Press Releases
7.12.2010 10:00

Ethanol content of petrol will go up at the start of 2011 – New E10 petrol to be introduced into the Finnish market

At the start of 2011, the ethanol content of the 95 octane petrol, the best-selling petrol in Finland, will go up. The increase of the bio-portion in petrol is one of the measures aimed at combating climate change.

The factors leading to the change include the EU goals set for Finland for carbon dioxide emission reductions, the EU Renewable Energy Directive (RED), and the EU Fuel Quality Directive aimed at at reducing the carbon intensity of fuels.

Currently, the ethanol content of petrol in Finland is 5% v/v at most. As from the January 2011, the petrol distributed in Finland can contain up to 10% v/v ethanol.

The new 95 E10 petrol is compatible with 72 percent of all petrol driven cars. The rest of the Finnish car stock can fill up with the existing quality 98 octane petrol containing up to 5% v/v ethanol.

New petrol grade delivered to Finnish service stations gradually

The transfer to the new 95 E10 petrol will not happen all at once at the change of the year because the service station fuel tanks will be refilled with the new petrol gradually as they become empty. At service stations, no changes to the fuel distribution systems or technologies are required on account of the fuel reform.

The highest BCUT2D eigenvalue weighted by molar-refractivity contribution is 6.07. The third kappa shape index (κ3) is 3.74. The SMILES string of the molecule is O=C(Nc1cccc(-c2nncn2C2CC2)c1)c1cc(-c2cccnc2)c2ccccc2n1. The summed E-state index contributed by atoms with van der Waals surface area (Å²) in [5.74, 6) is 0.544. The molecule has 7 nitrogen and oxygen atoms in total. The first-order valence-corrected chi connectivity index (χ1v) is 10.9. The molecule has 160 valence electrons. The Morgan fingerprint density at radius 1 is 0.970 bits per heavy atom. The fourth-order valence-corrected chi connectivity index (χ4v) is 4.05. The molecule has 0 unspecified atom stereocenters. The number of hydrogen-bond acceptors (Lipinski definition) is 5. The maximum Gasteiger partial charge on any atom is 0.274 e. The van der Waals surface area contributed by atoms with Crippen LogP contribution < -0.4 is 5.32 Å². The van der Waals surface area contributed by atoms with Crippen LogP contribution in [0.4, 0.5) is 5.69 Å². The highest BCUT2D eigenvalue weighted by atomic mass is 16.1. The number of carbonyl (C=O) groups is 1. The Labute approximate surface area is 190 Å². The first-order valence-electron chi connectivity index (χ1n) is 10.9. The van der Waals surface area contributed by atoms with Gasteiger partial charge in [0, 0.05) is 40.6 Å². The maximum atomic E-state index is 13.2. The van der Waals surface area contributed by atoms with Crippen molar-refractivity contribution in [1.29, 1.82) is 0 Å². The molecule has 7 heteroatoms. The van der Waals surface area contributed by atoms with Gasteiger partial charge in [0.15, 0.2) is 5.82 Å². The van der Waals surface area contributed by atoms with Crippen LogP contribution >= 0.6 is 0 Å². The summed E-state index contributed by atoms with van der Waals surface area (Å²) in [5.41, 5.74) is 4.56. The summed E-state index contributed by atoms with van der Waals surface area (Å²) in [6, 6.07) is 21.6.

As soon as a service station storage tank has been refilled with the new 95 E10 petrol, the dispenser will be labelled with the new grade, 95 E10. This label indicates that the petrol contains up to 10% v/v ethanol. The label 98 E5 on a petrol dispenser indicates that this particular petrol contains up to five percent by volume of ethanol.

As a rule, at least two petrol grades will be available at most service stations in Finland, 95 and 98 octanes. Some specific service stations may only have one petrol dispenser, as for instance the refuelling stations for boats. In those cases, it is the dealer who determines which petrol grade is available.

Every motorist should check his vehicle's compatibility with the E10 petrol in order to avoid refuelling errors. Should a non E10 compatible petrol driven car accidentally be refuelled once with E10, there is no need to empty the fuel tank as there is no immediate danger of engine damage. It is recommended, however, that the vehicle is refuelled with the correct fuel as soon as one third or one half of the fuel in the tank has been used up. It is possible that the vehicle’s winter start-up and driveability may temporarily be deteriorated as a result of the erroneous refuel with E10 petrol.

Check your vehicle’s compatibility with E10 now

Every motorist should check his petrol driven vehicle's E10 compatibility before the end of the year.

In the Internet, the E10 compatibility can be verified at with the official listing of vehicle makes and models put together by the Association of Automobile Importers in Finland (AT-Autotuojat ry).  It lists the vehicles known to be compatible with E10 petrol as their primary fuel in continuous use. The precondition for E10 compatibility always is, however, that all fuel system parts of the vehicle are of OEM quality or equivalent. Those, who have no possibilities to use the Internet, can address the inquiries concerning E10 compatibility to the dealer or importer of the vehicle/equipment in question.